Water, Infused for Flavor and Profit
Three years ago, when health-centric quick serve LYFE Kitchen opened in Palo Alto, California, the restaurant placed an experiment on its menu: infused water.
“The concept was to offer a low-calorie beverage with a lot of flavor,” says Jeremy Bringardner, executive chef. “We saw there was an opportunity to sell the water and make money, and also bring healthier beverages to our customers.”
Similar to food items, infused waters at LYFE Kitchen are packed with herbs, spices, fruits, and vegetables—examples include ginger, mint, lime, and chia seeds—and these evolve and change based on seasonal harvests and customer preferences.
To persuade customers to purchase the flavored water—versus a free ice water—LYFE kept the initial price of its infused waters to 99 cents.
The plan worked. Soon, customers that were going for the free ice water were asking about the infused water. “It became so popular that we were able to raise the price,” says Bringardner. The price point for the infused water now runs between $1.49 and $2.99.
Infused water as a menu mainstay has all the earmarks of a trend waiting to pop. It taps directly into the healthy dining groundswell and the push to farm-to-table menuing, and sidesteps the political and nutritional concerns of soda. Clearly, adding spices, fruit, and vegetables to a glass of water can bump a free menu item to one that makes a healthy contribution to the profit margin.
In Latin American restaurants, infused water, known as aguas frescas, are already a menu mainstay. Popular in Mexico, Central America, and the Caribbean, and within U.S. restaurants serving those regions’ cuisines, aguas frescas combine fruits, flowers, and seeds that are blended with sugar and water.
Mercadito Hospitality’s quick-serve concept Mercadito Taqueria offers agua fresca, while its full-service restaurants menu agua de Jamaica and agua de frutas. The brand works with the Tippling Bros., creator of exclusive cocktails and beverages, to create its hand-crafted drinks with fruits and herbs, among other ingredients.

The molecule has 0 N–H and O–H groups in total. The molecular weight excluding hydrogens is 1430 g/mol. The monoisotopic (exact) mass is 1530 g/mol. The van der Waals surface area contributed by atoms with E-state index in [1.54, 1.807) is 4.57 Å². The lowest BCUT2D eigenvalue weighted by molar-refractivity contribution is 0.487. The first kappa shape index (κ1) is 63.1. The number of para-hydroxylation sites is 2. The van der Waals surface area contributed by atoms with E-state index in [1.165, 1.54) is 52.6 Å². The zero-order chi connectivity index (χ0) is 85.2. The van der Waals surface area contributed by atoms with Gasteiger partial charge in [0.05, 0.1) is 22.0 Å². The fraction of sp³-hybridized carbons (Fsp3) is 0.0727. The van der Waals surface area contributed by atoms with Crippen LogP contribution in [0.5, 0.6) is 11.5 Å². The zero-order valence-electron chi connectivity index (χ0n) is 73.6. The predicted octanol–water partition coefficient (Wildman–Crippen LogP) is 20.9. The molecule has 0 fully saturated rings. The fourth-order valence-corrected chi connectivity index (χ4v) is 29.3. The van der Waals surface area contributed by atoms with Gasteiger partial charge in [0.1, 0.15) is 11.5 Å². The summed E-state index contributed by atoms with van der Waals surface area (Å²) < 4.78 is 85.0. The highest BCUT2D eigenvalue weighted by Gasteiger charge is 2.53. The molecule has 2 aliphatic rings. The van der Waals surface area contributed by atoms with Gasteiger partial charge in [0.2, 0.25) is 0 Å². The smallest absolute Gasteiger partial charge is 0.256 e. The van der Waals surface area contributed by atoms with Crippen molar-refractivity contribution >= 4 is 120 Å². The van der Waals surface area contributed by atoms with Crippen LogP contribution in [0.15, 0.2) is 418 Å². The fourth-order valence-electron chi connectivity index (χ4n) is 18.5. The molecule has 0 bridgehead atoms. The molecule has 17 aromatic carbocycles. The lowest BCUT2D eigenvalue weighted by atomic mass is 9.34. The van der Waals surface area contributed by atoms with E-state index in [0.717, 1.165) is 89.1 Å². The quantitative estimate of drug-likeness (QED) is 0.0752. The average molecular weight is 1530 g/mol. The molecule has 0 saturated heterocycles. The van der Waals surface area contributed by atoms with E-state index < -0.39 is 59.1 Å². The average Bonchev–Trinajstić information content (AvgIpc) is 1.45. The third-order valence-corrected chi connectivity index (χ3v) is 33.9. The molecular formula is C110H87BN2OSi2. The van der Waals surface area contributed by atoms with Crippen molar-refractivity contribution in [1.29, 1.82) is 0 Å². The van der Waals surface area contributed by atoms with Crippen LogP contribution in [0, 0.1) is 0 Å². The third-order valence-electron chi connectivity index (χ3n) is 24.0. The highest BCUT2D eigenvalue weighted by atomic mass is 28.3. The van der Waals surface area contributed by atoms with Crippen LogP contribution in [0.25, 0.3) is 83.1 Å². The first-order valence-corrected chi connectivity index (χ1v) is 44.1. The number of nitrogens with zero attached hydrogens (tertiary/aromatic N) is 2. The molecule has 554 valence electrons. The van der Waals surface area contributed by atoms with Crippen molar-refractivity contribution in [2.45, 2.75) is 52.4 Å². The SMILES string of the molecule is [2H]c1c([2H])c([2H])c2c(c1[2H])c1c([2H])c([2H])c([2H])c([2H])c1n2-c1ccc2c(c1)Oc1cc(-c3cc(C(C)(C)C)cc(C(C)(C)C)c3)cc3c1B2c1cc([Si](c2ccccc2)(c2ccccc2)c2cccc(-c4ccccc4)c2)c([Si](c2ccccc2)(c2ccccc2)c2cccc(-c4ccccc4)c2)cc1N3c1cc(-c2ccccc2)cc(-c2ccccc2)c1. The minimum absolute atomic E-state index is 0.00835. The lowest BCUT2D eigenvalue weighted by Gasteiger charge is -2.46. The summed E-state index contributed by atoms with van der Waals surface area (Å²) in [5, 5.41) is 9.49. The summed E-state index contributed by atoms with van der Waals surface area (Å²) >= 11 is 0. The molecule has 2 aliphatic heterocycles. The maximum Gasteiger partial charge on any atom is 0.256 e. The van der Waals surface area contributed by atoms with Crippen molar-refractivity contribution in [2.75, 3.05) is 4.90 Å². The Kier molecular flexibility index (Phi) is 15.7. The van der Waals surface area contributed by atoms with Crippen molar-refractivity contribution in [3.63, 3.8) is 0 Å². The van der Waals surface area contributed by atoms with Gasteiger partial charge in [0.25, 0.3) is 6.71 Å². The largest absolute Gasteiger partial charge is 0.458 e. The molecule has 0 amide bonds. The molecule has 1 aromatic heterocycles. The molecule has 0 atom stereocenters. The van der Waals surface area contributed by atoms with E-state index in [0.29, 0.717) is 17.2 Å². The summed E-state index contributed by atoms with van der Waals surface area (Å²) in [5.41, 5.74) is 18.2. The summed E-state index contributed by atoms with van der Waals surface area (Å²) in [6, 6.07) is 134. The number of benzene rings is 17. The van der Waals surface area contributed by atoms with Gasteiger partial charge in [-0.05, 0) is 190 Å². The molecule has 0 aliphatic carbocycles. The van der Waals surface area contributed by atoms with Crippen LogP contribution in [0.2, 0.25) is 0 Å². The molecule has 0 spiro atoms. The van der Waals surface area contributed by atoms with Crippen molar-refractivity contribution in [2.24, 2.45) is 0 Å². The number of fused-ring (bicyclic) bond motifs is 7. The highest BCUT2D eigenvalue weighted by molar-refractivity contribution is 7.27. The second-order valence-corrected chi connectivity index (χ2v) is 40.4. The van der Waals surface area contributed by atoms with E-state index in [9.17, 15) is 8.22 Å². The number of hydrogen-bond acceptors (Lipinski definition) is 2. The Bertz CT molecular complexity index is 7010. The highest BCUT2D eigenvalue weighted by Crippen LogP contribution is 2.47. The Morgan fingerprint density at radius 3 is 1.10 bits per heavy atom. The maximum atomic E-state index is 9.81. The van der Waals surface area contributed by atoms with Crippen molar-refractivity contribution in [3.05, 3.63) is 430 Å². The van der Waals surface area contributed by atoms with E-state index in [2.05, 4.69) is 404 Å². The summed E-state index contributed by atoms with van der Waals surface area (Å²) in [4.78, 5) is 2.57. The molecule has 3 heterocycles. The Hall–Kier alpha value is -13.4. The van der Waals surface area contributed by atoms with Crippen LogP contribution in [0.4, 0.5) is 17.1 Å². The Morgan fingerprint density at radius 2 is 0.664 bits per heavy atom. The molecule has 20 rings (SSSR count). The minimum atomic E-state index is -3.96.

Outside the Latin American culinary arena, the majority of restaurants serving infused water are rooted in farm-to-table, healthier dining options.
Rotations of infused waters at LYFE Kitchen, dubbed LYFE waters, include Cucumber Mint with fresh cucumber juice, mint, lime, and agave; Hibiscus Beet, hibiscus tea infused with beet, apple, lemon, and ginger; and Ginger Mint Chia, filtered water infused with ginger, lime mint, and chia seeds.
“Infused water gives our guests something they can enjoy, that is affordable, flavorful, and good for them,” Bringardnersays. “This is an inherent part of our concept, what we believe at the core: you don’t have to sacrifice taste to get food that is good for you.”
The cost-profit percentage is on par with other menu items, explains Bringardner. “We are putting high-quality expensive ingredients in the beverage,” he says. “Chia seeds are not cheap—we aren’t just adding cucumbers to the water and leaving it that. Our customers see the value in it and are happy to pay for it.”
Not all restaurants charge for the beverage, however. Nourish in Victoria, British Columbia, offers simpler fusions of lemon balm and mint or pineapple and mint. In the winter season, rosemary is used. Nourish’s infused water is free of charge for guests.
The full-service restaurant has been serving infused water since it opened in 2010. “We are super fortunate that we are situated in a garden,” owner Hayley Rosenberg says. “We are able to basically take to the table what’s happening in the garden, so we use what’s in abundance.”
While Nourish doesn’t charge for the beverage, it does reap other benefits. “It’s a conversation piece. So many of our customers are intrigued by the water when they see it on the table,” says Rosenberg. “It tastes nice and is esthetically gorgeous. It gets people drinking more water, which is a beautiful thing.”
It also helps Nourish’s customers stay in tune with the harvest.
“For the herbs in the water, we try to connect with what’s happening in the garden, and also to what’s happening in the restaurant,” Rosenberg comments. “The herbs make the water taste and look delicious, and connect customers to the seasons.”
Rosenberg never considered charging for the infused water. “It’s something we get from garden in abundance and get people excited about that they don’t have in everyday life,” she says.
By Joann Whitcher